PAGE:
May 18, 2015

The One Who Keeps Me Up

Sometimes I'm in bed, floating in that dreamy headspace just before sleep, when, from out of nowhere, my thoughts turn to distress. In a millisecond, a sudden, anxious nightmare plays out—the worst possible visions of my innocent child getting hurt. It startles me to consciousness, and I lay there, heart racing, reviewing the scene in my mind... he ran into the street without holding my hand, the car is coming too fast, he didn't look both ways... Stop, I tell myself. Stop. It's just my mind playing tricks. Back to sleep I try, but all too often the nightmare continues or repeats itself, replaying every detail until I'm left sweating, fully awake with a knot in my stomach.

I've endured these pre-sleep nightmares for about 4 years. And, assuming I might be mentally insane, I never mentioned them to anyone. But, since this is a year of honesty for me, I decided to tell a few friends last week. To my surprise (and immense relief), they said they suffer from exactly the same thing; sudden, nightly, gasping thoughts of worry for their children.

I've never indulged these intrusive nightmares with further analysis or worry. I now know it's just anxiety working its way through me, via a complex network of fears and responsibilities I feel as a mother. Maternal stress. I get it. However—there is one detail that always strikes me about these nightmares. It's one small aspect, but significant enough that I can't ignore it. And, in full disclosure, it's hard to admit.

The truth is that I've never had an anxiety dream about Wesley. Or Edith.

It's always Chandler. My sweet five year old—my little Charlie Chaplin—is the one I worry most about. I'm not sure why; it's certainly not intentional. It's just how it is.

How do I say this? He is that child—the one that cuts to the core of me, every day, on every level. I love my other children just as much (and on some days, I prefer their company—believe me), but he's the biggest challenge I've faced as a mother. And despite my reluctance to give over that much power to a child, I know he is the driving force for most of my days. He is equally the sweetest child I've ever met, and the most demanding. I have to accept both parts, because that is who he is.

It's hard for the outside world to understand the whole of him; he's complicated. He has an unusual drive for creativity and perfection for his age; a nuisance at 5 years old, particularly since his peers don't understand his standards. So he hits them. He might even bite. The consequence of building a (truly remarkable) Lego skyscraper in a room full of inquisitive pre-k kids.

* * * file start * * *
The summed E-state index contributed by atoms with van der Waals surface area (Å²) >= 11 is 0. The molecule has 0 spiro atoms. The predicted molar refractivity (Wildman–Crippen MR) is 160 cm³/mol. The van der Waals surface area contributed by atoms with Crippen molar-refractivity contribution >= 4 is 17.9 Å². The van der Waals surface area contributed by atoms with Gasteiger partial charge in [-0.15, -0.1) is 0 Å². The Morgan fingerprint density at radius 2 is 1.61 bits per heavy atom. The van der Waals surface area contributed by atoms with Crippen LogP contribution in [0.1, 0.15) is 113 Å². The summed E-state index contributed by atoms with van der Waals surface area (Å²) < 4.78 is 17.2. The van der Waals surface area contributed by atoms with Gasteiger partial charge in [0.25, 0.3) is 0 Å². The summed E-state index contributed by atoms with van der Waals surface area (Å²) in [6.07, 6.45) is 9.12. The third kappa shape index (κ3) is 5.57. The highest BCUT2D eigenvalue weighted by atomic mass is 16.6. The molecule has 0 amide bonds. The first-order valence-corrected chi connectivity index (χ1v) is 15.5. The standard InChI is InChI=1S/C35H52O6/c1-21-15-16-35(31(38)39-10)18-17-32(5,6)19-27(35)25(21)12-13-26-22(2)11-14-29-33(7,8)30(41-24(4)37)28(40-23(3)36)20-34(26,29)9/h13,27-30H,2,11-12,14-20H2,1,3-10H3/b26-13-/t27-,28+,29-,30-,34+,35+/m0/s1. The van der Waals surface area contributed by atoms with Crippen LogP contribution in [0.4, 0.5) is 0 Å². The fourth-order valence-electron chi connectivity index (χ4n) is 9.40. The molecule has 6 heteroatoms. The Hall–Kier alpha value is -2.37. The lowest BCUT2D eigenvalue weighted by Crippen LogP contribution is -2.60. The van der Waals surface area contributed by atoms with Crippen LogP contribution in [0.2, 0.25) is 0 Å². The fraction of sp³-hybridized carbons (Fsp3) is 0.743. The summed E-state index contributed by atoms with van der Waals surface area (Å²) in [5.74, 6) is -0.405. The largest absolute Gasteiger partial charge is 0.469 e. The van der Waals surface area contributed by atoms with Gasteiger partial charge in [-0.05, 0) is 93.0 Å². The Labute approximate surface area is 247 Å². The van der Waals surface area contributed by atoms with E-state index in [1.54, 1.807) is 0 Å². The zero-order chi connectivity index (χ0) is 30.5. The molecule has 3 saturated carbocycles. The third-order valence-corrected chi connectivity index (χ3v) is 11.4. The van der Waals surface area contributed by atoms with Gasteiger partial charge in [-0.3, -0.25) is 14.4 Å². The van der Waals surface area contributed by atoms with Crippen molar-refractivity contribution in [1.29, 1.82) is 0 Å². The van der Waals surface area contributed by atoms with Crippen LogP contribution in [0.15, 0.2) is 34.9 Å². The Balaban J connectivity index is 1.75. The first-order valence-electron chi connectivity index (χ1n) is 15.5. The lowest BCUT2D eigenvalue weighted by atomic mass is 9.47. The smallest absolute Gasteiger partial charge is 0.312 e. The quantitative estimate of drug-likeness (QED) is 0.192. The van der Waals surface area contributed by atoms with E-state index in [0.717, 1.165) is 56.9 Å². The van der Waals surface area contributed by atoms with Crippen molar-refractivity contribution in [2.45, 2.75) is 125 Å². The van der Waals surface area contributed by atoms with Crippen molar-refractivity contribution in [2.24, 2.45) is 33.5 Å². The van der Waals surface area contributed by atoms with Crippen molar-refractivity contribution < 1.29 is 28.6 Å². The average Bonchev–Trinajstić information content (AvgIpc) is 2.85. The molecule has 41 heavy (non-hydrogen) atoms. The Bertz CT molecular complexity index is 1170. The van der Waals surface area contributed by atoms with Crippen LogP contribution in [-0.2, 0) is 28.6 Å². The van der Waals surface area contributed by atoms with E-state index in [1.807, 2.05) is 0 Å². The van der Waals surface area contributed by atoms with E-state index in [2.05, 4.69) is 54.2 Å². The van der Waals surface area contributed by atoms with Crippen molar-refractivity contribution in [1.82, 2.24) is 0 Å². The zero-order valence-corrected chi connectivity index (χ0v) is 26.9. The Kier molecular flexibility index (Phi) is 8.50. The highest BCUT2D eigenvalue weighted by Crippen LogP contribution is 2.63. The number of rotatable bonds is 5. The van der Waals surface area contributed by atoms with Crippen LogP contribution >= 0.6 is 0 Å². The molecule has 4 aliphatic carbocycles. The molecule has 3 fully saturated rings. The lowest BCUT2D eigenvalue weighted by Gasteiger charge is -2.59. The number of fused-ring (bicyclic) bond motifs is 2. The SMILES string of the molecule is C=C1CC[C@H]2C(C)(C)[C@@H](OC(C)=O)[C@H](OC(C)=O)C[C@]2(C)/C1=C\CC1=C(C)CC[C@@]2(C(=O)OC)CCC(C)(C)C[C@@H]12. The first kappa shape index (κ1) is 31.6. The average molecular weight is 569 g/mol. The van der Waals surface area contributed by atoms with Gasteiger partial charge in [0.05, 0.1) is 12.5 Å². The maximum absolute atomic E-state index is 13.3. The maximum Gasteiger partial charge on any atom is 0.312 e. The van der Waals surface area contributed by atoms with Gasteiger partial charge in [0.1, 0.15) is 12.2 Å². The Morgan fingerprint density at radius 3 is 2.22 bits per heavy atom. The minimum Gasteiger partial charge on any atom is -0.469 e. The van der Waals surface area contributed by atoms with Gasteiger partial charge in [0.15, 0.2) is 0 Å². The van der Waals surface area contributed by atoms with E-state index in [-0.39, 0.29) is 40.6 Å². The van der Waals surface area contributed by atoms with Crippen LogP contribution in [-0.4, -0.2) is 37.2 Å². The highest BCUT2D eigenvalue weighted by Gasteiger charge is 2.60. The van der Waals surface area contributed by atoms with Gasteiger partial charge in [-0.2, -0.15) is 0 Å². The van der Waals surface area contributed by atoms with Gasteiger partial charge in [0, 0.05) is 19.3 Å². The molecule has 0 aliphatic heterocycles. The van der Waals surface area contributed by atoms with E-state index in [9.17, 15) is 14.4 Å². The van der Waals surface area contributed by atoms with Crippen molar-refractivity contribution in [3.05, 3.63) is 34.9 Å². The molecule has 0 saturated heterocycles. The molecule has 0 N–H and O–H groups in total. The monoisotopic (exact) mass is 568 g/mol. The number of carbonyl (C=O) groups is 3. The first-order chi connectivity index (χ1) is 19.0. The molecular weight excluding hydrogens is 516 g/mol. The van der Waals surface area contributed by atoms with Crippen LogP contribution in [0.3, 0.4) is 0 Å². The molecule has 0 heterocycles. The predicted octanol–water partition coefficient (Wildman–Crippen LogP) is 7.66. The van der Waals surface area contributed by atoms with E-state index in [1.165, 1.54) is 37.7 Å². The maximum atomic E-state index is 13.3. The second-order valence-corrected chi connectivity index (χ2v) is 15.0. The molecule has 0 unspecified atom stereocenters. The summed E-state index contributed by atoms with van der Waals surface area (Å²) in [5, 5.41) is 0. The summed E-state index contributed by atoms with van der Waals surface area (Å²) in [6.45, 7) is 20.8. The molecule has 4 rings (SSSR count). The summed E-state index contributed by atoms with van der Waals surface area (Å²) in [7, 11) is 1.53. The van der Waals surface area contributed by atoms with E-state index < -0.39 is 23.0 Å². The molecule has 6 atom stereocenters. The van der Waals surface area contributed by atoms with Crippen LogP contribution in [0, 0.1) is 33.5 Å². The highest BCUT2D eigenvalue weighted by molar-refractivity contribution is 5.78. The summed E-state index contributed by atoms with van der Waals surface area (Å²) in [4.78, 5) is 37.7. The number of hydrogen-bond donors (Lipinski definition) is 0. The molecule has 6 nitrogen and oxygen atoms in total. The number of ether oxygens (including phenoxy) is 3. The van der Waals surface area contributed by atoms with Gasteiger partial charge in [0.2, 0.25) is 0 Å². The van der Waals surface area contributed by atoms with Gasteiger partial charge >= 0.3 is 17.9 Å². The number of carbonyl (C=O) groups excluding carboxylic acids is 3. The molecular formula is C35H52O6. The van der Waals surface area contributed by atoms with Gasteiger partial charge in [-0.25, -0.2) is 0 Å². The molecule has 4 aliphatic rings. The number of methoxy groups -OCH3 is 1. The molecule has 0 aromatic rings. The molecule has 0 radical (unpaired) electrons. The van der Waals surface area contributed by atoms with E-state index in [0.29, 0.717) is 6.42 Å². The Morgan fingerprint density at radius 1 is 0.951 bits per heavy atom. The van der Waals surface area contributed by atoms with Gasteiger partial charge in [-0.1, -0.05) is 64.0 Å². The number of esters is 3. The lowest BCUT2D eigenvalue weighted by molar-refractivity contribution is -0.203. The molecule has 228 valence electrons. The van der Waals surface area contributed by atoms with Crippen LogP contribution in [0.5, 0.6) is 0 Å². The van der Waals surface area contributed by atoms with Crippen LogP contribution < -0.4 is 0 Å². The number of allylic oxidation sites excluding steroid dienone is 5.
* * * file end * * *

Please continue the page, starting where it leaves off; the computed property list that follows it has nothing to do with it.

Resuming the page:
"Use your words," we say, on repeat. "I DID," he insists, "They didn't listen. But look at what I made!" Much of our days are filled with beauty and discipline, beauty and discipline; a markered masterpiece followed by a long talk or time out.

This boy is the reason I have gray hair and have read every parenting website and book. He's strangely clumsy and sensitive for such an active, extroverted kid. He gets hurt so frequently that I often do not flinch when he screams. (I'm the mom ignoring their crying kid at the playground.) His cry has one volume: ear piercing. I'm almost certain he is the cause of some recent hearing loss. When he's really chatty, his speaking voice can be heard for blocks. And let me be clear: he wants it to be heard for blocks. He wants you to look at him, standing in his self-induced spotlight. And thank goodness for that, because charisma practically pours out of this kid. I can't keep my eyes off him.

He says he wants to "grow up fast." He shares with me his dreams of playing drums, traveling on road trips, living in Hawaii and visiting Bora Bora. "Chandler, you can do that. But you are only five. Enjoy it." I say, holding back tears of dread for when he is old enough.

Chandler carries with him the burden of being the one to whom I give my deepest love, but also open my deepest wounds. He knows I would carry the weight of the world for him. And I do. I know this is as exhausting for him as it is for me. We let each other know these things in various ways, and it's not always pretty. Or quiet.

A few weeks ago he told me he had a nightmare, and I could hardly believe his words. "Mommy, I was crossing the street and forgot to hold your hand. You screamed for me and I ran back to you."

"Chandler, please, please always hold my hand," I reminded him urgently, forgetting to say all the appropriate motherly things, like 'It was just a dream,' or 'That must have been scary.'  Because I worry so much that one day he will forget to hold my hand, and—even worse—he might not run back to me. And I need to make sure he does.

I suppose that's why he's the one I worry most about.


  1. Magnificent. Your "the year of honesty" is making me want to follow suit. Get this submitted to some parenting blogs and magazines.

  2. Danielle, you are breaking my heart! I have the same late night anxieties, and the same deepest love & worry for my middle boy! Except I could never have worded it - or even defined it - so well. I commend you on your clarify of thought in a house full of youngsters & thank you for sharing this insight. Helen